Microsoft just announced the Windows Phone 7 Series. So yeah, they still need to work on naming, but folks seem legitimately excited about this.
Quick thoughts on the app experience: It looks as if it’s going to be way different than the iPhone. The iPhone treats applications as isolated silos. The home-screen is a nice metaphor for this — little self-contained boxes lined up in a grid. With the 7 Series, Microsoft seems to have put an awful lot of time into the home-screen and other “first impression” user experiences. My guess, and it’s only a guess, is that Microsoft’s goal is to treat apps less as isolated tidbits and things that modify the core user experience. That is, they’re going to be focusing heavily on things like unified inboxes, apps that modify the home-screen, etc.
This line of thought isn’t new. It’s basically what Palm was arguing with Synergy, but more relevantly, it’s what Microsoft used to sell the Xbox 360. 360 games are not just isolated worlds, but things that are integrated deeply with the Xbox 360 “OS”. All 360 games share a uniform gamer profile and Achievement system. They share the same friends list and use the same messaging system. “Virtual goods” are all purchased through the same Xbox Live Marketplace. There’s a level of vertical integration here that would make Apple jealous.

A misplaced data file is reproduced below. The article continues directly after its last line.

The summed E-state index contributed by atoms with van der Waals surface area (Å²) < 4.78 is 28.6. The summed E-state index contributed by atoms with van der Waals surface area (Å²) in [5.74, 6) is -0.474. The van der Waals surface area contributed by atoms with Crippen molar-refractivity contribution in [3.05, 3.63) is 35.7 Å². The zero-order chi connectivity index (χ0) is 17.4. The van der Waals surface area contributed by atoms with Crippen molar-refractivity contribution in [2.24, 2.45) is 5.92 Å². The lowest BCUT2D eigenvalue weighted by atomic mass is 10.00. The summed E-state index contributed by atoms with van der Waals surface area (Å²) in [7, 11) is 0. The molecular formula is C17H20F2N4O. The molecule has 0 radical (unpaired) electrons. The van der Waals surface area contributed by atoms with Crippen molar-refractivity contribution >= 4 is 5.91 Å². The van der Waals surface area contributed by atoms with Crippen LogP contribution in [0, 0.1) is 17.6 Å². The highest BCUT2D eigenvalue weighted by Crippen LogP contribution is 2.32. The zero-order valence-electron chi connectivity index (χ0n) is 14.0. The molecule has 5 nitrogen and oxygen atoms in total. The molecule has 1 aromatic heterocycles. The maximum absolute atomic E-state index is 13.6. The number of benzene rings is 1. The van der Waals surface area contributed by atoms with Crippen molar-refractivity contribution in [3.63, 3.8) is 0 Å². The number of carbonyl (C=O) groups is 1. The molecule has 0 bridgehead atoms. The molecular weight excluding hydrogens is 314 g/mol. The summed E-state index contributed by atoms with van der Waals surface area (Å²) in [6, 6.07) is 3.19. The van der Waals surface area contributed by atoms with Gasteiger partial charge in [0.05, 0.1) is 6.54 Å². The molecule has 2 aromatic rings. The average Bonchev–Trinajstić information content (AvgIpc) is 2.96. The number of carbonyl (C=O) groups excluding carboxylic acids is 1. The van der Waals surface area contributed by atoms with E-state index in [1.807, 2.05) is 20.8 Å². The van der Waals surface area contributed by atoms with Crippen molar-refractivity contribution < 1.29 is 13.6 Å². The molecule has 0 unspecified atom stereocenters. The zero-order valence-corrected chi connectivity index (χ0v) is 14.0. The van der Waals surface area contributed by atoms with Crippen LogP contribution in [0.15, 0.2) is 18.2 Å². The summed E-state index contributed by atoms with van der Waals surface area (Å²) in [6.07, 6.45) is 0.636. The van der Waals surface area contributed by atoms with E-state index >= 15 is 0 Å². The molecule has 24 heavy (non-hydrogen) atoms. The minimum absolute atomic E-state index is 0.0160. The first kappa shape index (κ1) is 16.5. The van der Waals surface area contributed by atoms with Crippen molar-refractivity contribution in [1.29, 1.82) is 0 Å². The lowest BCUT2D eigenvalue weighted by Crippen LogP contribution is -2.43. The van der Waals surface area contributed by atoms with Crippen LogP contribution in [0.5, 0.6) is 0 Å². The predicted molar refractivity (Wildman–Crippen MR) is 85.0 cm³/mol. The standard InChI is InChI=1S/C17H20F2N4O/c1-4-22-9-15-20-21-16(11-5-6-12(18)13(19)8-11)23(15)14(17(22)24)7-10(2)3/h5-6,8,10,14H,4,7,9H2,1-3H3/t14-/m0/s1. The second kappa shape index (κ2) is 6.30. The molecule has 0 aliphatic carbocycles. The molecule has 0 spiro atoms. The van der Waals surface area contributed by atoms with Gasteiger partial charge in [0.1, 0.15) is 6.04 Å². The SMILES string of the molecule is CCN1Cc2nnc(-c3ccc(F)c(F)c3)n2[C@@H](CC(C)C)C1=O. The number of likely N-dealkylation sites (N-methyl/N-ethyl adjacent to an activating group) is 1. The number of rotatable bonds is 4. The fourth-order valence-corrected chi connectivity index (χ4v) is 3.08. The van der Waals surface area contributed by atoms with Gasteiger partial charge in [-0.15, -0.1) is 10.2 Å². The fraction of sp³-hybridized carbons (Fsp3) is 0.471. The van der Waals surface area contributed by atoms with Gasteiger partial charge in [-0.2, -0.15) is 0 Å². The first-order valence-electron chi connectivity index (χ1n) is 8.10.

And now, hopefully, they’re bringing that to the phone. There are obviously a lot of risks here. People don’t necessarily think of apps that way post- (and maybe pre-) iPhone. Compared to a grid of apps, a more integrated UI also looks like it could get very confusing, very quickly (I personally find the 360’s dashboard to be somewhat unintuitive at times, even if it is pretty). It could also get messy (see MySpace).
Still, there is hope, and for once, people seem to be rooting for Microsoft.